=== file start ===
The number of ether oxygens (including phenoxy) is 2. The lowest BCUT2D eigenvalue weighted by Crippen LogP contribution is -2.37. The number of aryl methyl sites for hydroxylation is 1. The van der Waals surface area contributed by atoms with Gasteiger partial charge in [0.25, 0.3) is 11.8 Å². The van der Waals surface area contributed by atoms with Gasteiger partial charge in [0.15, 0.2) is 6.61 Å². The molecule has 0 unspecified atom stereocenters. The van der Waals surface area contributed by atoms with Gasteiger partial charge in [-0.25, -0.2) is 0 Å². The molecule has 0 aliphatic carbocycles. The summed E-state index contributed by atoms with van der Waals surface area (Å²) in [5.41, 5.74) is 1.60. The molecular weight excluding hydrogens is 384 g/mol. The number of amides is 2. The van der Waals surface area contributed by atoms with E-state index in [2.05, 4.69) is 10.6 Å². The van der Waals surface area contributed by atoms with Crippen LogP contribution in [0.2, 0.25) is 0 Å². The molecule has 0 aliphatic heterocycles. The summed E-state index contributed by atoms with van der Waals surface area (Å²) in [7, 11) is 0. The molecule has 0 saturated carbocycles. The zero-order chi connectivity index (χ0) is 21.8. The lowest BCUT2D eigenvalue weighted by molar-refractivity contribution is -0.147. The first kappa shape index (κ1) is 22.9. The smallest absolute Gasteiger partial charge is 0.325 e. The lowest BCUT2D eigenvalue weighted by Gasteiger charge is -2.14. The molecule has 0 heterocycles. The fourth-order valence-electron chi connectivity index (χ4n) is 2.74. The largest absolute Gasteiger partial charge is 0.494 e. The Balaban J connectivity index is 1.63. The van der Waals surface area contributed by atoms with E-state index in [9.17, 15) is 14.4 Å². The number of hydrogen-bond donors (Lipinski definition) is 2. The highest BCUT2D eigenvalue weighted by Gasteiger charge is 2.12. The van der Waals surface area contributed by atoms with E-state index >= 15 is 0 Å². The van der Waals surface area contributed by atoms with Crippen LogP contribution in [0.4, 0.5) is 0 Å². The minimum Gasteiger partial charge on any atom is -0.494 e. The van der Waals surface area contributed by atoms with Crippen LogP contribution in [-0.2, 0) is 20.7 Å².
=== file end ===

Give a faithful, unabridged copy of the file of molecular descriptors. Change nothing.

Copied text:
The number of ether oxygens (including phenoxy) is 2. The lowest BCUT2D eigenvalue weighted by Crippen LogP contribution is -2.37. The number of aryl methyl sites for hydroxylation is 1. The van der Waals surface area contributed by atoms with Gasteiger partial charge in [0.25, 0.3) is 11.8 Å². The van der Waals surface area contributed by atoms with Gasteiger partial charge in [0.15, 0.2) is 6.61 Å². The molecule has 0 unspecified atom stereocenters. The van der Waals surface area contributed by atoms with Gasteiger partial charge in [-0.25, -0.2) is 0 Å². The molecule has 0 aliphatic carbocycles. The summed E-state index contributed by atoms with van der Waals surface area (Å²) in [5.41, 5.74) is 1.60. The molecular weight excluding hydrogens is 384 g/mol. The number of amides is 2. The van der Waals surface area contributed by atoms with E-state index in [2.05, 4.69) is 10.6 Å². The van der Waals surface area contributed by atoms with Crippen LogP contribution in [0.2, 0.25) is 0 Å². The molecule has 0 aliphatic heterocycles. The summed E-state index contributed by atoms with van der Waals surface area (Å²) in [7, 11) is 0. The molecule has 0 saturated carbocycles. The zero-order chi connectivity index (χ0) is 21.8. The lowest BCUT2D eigenvalue weighted by molar-refractivity contribution is -0.147. The first kappa shape index (κ1) is 22.9. The smallest absolute Gasteiger partial charge is 0.325 e. The lowest BCUT2D eigenvalue weighted by Gasteiger charge is -2.14. The molecule has 0 heterocycles. The fourth-order valence-electron chi connectivity index (χ4n) is 2.74. The largest absolute Gasteiger partial charge is 0.494 e. The Balaban J connectivity index is 1.63. The van der Waals surface area contributed by atoms with E-state index in [9.17, 15) is 14.4 Å². The number of hydrogen-bond donors (Lipinski definition) is 2. The highest BCUT2D eigenvalue weighted by Gasteiger charge is 2.12. The van der Waals surface area contributed by atoms with E-state index >= 15 is 0 Å². The van der Waals surface area contributed by atoms with Crippen LogP contribution in [0.4, 0.5) is 0 Å². The minimum Gasteiger partial charge on any atom is -0.494 e. The van der Waals surface area contributed by atoms with Crippen LogP contribution in [-0.2, 0) is 20.7 Å².